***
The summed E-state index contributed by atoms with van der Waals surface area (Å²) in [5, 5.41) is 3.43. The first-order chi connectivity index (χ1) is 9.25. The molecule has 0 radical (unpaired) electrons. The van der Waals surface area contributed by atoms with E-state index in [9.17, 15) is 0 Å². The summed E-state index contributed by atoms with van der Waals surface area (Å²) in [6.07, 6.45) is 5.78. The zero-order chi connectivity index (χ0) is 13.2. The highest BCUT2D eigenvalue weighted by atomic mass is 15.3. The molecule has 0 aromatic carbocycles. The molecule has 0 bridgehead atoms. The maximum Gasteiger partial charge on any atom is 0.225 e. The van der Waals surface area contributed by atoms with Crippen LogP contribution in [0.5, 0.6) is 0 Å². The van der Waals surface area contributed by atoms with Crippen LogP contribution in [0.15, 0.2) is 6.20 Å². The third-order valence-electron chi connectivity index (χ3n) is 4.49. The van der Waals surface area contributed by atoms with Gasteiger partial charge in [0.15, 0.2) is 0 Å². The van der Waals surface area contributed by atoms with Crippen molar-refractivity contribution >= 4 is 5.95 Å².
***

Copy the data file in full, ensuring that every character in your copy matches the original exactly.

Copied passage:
The summed E-state index contributed by atoms with van der Waals surface area (Å²) in [5, 5.41) is 3.43. The first-order chi connectivity index (χ1) is 9.25. The molecule has 0 radical (unpaired) electrons. The van der Waals surface area contributed by atoms with E-state index in [9.17, 15) is 0 Å². The summed E-state index contributed by atoms with van der Waals surface area (Å²) in [6.07, 6.45) is 5.78. The zero-order chi connectivity index (χ0) is 13.2. The highest BCUT2D eigenvalue weighted by atomic mass is 15.3. The molecule has 0 aromatic carbocycles. The molecule has 0 bridgehead atoms. The maximum Gasteiger partial charge on any atom is 0.225 e. The van der Waals surface area contributed by atoms with Crippen LogP contribution in [0.5, 0.6) is 0 Å². The van der Waals surface area contributed by atoms with Crippen LogP contribution in [0.15, 0.2) is 6.20 Å². The third-order valence-electron chi connectivity index (χ3n) is 4.49. The van der Waals surface area contributed by atoms with Gasteiger partial charge in [0.15, 0.2) is 0 Å². The van der Waals surface area contributed by atoms with Crippen molar-refractivity contribution >= 4 is 5.95 Å².